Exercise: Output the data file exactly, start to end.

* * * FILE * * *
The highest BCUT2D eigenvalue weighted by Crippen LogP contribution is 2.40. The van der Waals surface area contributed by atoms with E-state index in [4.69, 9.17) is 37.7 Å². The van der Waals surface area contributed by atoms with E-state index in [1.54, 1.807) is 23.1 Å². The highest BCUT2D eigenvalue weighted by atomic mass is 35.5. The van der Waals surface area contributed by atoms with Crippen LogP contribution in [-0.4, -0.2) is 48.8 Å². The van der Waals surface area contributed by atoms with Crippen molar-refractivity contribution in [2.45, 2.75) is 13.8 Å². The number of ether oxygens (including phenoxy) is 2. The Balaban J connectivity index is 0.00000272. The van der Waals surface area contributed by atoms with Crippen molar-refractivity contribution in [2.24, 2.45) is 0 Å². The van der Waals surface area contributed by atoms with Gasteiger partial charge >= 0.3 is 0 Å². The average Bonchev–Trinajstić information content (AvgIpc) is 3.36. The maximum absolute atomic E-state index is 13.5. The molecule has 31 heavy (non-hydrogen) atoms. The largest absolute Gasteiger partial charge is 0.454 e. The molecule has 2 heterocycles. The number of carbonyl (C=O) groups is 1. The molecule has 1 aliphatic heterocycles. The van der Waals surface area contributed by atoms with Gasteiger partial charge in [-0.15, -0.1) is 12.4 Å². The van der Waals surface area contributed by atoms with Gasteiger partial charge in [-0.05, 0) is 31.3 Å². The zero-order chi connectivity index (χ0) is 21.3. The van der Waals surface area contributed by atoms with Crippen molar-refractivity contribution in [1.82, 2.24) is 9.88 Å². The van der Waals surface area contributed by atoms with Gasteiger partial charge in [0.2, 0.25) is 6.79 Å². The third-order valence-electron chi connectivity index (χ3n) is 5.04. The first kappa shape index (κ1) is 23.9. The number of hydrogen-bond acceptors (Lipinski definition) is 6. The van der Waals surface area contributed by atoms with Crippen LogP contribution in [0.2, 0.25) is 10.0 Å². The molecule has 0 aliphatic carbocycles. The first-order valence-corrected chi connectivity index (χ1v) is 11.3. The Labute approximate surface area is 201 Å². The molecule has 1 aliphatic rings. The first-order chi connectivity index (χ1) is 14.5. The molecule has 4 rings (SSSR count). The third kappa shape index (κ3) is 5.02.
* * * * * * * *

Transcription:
The highest BCUT2D eigenvalue weighted by Crippen LogP contribution is 2.40. The van der Waals surface area contributed by atoms with E-state index in [4.69, 9.17) is 37.7 Å². The van der Waals surface area contributed by atoms with E-state index in [1.54, 1.807) is 23.1 Å². The highest BCUT2D eigenvalue weighted by atomic mass is 35.5. The van der Waals surface area contributed by atoms with Crippen LogP contribution in [-0.4, -0.2) is 48.8 Å². The van der Waals surface area contributed by atoms with Crippen molar-refractivity contribution in [2.45, 2.75) is 13.8 Å². The number of ether oxygens (including phenoxy) is 2. The Balaban J connectivity index is 0.00000272. The van der Waals surface area contributed by atoms with Crippen molar-refractivity contribution in [2.24, 2.45) is 0 Å². The van der Waals surface area contributed by atoms with Gasteiger partial charge >= 0.3 is 0 Å². The average Bonchev–Trinajstić information content (AvgIpc) is 3.36. The maximum absolute atomic E-state index is 13.5. The molecule has 31 heavy (non-hydrogen) atoms. The largest absolute Gasteiger partial charge is 0.454 e. The molecule has 2 heterocycles. The number of carbonyl (C=O) groups is 1. The molecule has 1 aliphatic heterocycles. The van der Waals surface area contributed by atoms with Gasteiger partial charge in [-0.15, -0.1) is 12.4 Å². The van der Waals surface area contributed by atoms with Gasteiger partial charge in [-0.05, 0) is 31.3 Å². The zero-order chi connectivity index (χ0) is 21.3. The van der Waals surface area contributed by atoms with Crippen molar-refractivity contribution in [1.82, 2.24) is 9.88 Å². The van der Waals surface area contributed by atoms with Gasteiger partial charge in [0.2, 0.25) is 6.79 Å². The third-order valence-electron chi connectivity index (χ3n) is 5.04. The first kappa shape index (κ1) is 23.9. The number of hydrogen-bond acceptors (Lipinski definition) is 6. The van der Waals surface area contributed by atoms with Crippen LogP contribution in [0.2, 0.25) is 10.0 Å². The molecule has 0 aliphatic carbocycles. The first-order valence-corrected chi connectivity index (χ1v) is 11.3. The Labute approximate surface area is 201 Å². The molecule has 1 aliphatic rings. The first-order chi connectivity index (χ1) is 14.5. The molecule has 4 rings (SSSR count). The third kappa shape index (κ3) is 5.02.